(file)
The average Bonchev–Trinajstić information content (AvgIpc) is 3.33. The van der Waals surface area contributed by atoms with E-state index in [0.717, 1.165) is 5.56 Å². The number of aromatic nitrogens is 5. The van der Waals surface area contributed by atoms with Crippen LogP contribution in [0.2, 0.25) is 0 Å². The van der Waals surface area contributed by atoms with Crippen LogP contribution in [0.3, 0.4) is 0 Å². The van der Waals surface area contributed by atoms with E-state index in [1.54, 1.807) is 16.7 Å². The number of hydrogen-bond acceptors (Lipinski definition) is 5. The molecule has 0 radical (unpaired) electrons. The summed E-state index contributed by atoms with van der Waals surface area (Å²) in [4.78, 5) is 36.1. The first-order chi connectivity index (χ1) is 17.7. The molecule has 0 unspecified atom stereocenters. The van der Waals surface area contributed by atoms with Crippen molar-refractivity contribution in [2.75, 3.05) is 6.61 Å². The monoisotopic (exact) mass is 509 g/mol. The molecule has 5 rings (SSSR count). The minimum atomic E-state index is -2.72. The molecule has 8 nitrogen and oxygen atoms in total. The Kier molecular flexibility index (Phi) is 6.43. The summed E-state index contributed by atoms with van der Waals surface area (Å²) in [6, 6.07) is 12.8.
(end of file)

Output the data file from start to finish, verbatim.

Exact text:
The average Bonchev–Trinajstić information content (AvgIpc) is 3.33. The van der Waals surface area contributed by atoms with E-state index in [0.717, 1.165) is 5.56 Å². The number of aromatic nitrogens is 5. The van der Waals surface area contributed by atoms with Crippen LogP contribution in [0.2, 0.25) is 0 Å². The van der Waals surface area contributed by atoms with Crippen LogP contribution in [0.3, 0.4) is 0 Å². The van der Waals surface area contributed by atoms with E-state index in [1.54, 1.807) is 16.7 Å². The number of hydrogen-bond acceptors (Lipinski definition) is 5. The molecule has 0 radical (unpaired) electrons. The summed E-state index contributed by atoms with van der Waals surface area (Å²) in [4.78, 5) is 36.1. The first-order chi connectivity index (χ1) is 17.7. The molecule has 0 unspecified atom stereocenters. The van der Waals surface area contributed by atoms with Crippen molar-refractivity contribution in [2.75, 3.05) is 6.61 Å². The monoisotopic (exact) mass is 509 g/mol. The molecule has 5 rings (SSSR count). The minimum atomic E-state index is -2.72. The molecule has 8 nitrogen and oxygen atoms in total. The Kier molecular flexibility index (Phi) is 6.43. The summed E-state index contributed by atoms with van der Waals surface area (Å²) in [6, 6.07) is 12.8.